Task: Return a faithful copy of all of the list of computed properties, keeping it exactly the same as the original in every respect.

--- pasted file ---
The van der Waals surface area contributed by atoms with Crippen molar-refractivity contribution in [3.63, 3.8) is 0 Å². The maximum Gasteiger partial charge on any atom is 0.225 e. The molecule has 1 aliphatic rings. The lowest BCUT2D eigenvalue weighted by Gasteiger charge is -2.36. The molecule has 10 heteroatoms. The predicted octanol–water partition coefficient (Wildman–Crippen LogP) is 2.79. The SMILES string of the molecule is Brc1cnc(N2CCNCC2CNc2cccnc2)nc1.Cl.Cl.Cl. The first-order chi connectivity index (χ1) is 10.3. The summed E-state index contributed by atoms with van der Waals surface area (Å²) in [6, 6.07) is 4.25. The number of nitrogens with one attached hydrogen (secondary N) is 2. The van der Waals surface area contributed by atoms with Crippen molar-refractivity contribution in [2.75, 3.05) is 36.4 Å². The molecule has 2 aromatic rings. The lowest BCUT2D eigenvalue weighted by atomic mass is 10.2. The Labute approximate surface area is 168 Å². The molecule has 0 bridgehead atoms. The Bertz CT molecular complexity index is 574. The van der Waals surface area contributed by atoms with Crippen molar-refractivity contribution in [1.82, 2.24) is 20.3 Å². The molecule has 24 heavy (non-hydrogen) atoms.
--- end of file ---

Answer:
The van der Waals surface area contributed by atoms with Crippen molar-refractivity contribution in [3.63, 3.8) is 0 Å². The maximum Gasteiger partial charge on any atom is 0.225 e. The molecule has 1 aliphatic rings. The lowest BCUT2D eigenvalue weighted by Gasteiger charge is -2.36. The molecule has 10 heteroatoms. The predicted octanol–water partition coefficient (Wildman–Crippen LogP) is 2.79. The SMILES string of the molecule is Brc1cnc(N2CCNCC2CNc2cccnc2)nc1.Cl.Cl.Cl. The first-order chi connectivity index (χ1) is 10.3. The summed E-state index contributed by atoms with van der Waals surface area (Å²) in [6, 6.07) is 4.25. The number of nitrogens with one attached hydrogen (secondary N) is 2. The van der Waals surface area contributed by atoms with Crippen molar-refractivity contribution in [2.75, 3.05) is 36.4 Å². The molecule has 2 aromatic rings. The lowest BCUT2D eigenvalue weighted by atomic mass is 10.2. The Labute approximate surface area is 168 Å². The molecule has 0 bridgehead atoms. The Bertz CT molecular complexity index is 574. The van der Waals surface area contributed by atoms with Crippen molar-refractivity contribution in [1.82, 2.24) is 20.3 Å². The molecule has 24 heavy (non-hydrogen) atoms.